August 3, 2016 Modest Mouse – Strangers To Ourselves (Album Review)
In 1992, in the suburbs of Seattle, Washington, a band was formed under the name Modest Mouse by then teenagers Isaac Brock (vocals, guitar), Eric Judy (bass), and Jeremiah Green (drums). Coming a long way from the early days, sustaining various line-up changes, the now veteran outfit consist of Brock, Green, along with Tom Peloso (bass, horns, vocals, fiddle, keyboards), Jim Fairchild (guitars, vocals), Russell Higbee (bass, guitar, vocals), Lisa Molinaro (strings, bass, vocals, keyboards), Dave Brozowski (drums), and Ben Massarella (percussion). To the average person, this means little, but to those in the know, they are aware Modest Mouse has expanded and brought with them a sound that is one of a kind.
Having released a series of successful albums through the years, including platinum selling 2004 effort Good News for People Who Love Bad News, Modest Mouse continue to truck on with new and exciting music. That in mind, the band most recently re-released their 2009 EP No One’s First, and You’re Next on April 22nd, and 1999’s EP Night On The Sun on July 29th. Delightful for fans to revisit the band’s earlier works, it must not be overlooked that in 2015 they released an extremely special album in the form of Strangers To Ourselves. Their sixth overall studio album, Strangers To Ourselves was released on March 17, 2015 via Epic Records and features a litany of musicians.
It all begins with the title-track, “Strangers to Ourselves,” where tingling bells and violins are soon joined by mellow vocals as well as a soft drumline creating a warped effect. Then comes “Lampshades On Fire” with peppier beat as well as bouncing guitars and vocals to match. Deeper pitched vocals contrast with softer, high-pitched vocals, creating a unique dynamic. With a slight scratching, “Shit In Your Cut” comes in with a darker tone as the contrasting vocals return and an understated echo only serve to add to the flavor of the track.
Continuing the journey,“Pistol” begins with an old school style drum beat and sassy warped vocals, giving a crazy, melodramatic feel to the track as the lyrics help seal the image of a confused drug-fueled experience. Thereafter, “Ansel” channels the band’s unique sound with lighter notes and funkier beats mixed with, yet again, darker tones. Here the story told is one of Brock’s own brother, Ansel, who died in an avalanche and reminds that no one can ever really know how much time they may have left. A telling fact, “The Ground Walks, With Time In A Box” kicks things up a little with a fast pace and Rock styled guitars. As vocals chime in, they follow the funkier tempo as the words harkens back to older Modest Mouse stylings.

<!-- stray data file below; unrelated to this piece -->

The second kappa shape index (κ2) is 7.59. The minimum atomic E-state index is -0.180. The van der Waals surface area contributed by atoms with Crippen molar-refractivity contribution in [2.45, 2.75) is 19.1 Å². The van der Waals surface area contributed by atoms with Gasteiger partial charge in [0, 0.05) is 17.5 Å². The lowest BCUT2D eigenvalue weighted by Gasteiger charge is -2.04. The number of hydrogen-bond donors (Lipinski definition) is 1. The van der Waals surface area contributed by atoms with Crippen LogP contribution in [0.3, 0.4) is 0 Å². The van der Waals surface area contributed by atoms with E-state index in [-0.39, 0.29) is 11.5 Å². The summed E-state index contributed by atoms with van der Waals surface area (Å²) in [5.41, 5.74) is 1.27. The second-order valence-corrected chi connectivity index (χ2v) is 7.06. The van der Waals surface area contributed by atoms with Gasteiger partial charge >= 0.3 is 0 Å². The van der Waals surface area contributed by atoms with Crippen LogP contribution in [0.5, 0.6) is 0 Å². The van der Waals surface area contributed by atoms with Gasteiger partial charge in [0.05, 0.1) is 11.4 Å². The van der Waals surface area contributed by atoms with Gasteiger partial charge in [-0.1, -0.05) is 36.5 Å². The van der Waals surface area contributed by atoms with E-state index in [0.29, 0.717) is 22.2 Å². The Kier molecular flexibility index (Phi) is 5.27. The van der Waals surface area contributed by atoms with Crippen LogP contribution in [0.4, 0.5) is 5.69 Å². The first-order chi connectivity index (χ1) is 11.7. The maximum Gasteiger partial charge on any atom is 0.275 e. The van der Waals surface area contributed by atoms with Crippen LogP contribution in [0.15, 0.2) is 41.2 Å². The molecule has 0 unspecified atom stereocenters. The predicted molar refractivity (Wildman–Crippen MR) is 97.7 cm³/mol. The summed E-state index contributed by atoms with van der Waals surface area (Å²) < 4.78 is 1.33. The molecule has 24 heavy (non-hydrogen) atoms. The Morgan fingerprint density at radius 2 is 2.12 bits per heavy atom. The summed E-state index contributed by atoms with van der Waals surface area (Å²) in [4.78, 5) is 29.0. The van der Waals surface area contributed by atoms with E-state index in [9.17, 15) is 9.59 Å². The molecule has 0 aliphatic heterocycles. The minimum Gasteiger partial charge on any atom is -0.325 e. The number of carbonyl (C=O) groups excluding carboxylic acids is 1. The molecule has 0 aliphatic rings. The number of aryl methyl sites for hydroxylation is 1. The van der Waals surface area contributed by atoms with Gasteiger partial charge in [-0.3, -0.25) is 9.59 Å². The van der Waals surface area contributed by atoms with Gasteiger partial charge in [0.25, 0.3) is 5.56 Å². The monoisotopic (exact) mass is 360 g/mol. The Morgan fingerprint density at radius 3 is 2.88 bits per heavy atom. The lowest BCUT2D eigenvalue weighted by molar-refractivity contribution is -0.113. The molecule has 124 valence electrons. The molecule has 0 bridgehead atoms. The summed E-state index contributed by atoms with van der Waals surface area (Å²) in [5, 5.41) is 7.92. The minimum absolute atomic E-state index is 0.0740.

Slowing things down a little, “Coyotes” features an acoustic guitar intro and maracas creating a reflective nature with haunting colors laced throughout the track. Coming back with a bit of Funk, “Pups To Dust” possesses a somber mood as warped guitars add an otherworldly quality to the song as the the vocals add the balance. For “Sugar Boats,” they choose to open with an old-time saloon style piano before the guitars add a Rock flair between the drums and vocals as a strange image is conjured up. Keeping the mood rather diverse, “Wicked Campaign” comes at the listener with a futuristic sound as a slow beat plays before frantic vocals join. This is all while the instrumentation create a gorgeous backdrop to lyrics that could be construed as speaking on an aspect of the human condition.
Bringing on a harder beat, “Be Brave” feels like a ’50s style piece as vocals chant “Be brave,” over and over again, even while lyrics illustrate how small humans are. Keeping a sense of humor, “God Is An Indian And You’re An Asshole” begins with rewinding effect and pulls influence from older Country style sounds. A short track, the lyrics are very simple, with the title of the track telling most of the story, followed with “get on your horse and ride.” In contrast, “The Tortoise And The Tourist” comes in with strange high-pitched guitar and crashing drums that fade down into a slower beat. Here, the verses illustrate man’s priorities, in a cool modish way. Perhaps one of the more upbeat offerings, “The Best In The Room” features a bright mood as the track showcases the absurdities of today’s society, while simultaneously illustrating the thought that humans are really only evolved animals. On that note, Modest Mouse closes out the album with “Of Course We Know.” Begun depressing and slow, quiet echoes create a feeling of floating while watching everything unfold in slow motion.
In true Modest Mouse form, Strangers To Ourselves delivers oddity, once again, as the soundtrack to considering who humanity is in a way that is strangely attractive. Fans will find the album to be a renewed sound that is still undeniably Modest Mouse with each note, lyric, and vibe. Those who may have missed its release a year ago should pick it up today, and for those who were undecided on their feelings of the album’s direction, should most certainly give it second thought. CrypticRock gives Strangers To Ourselves 5 out of 5 stars.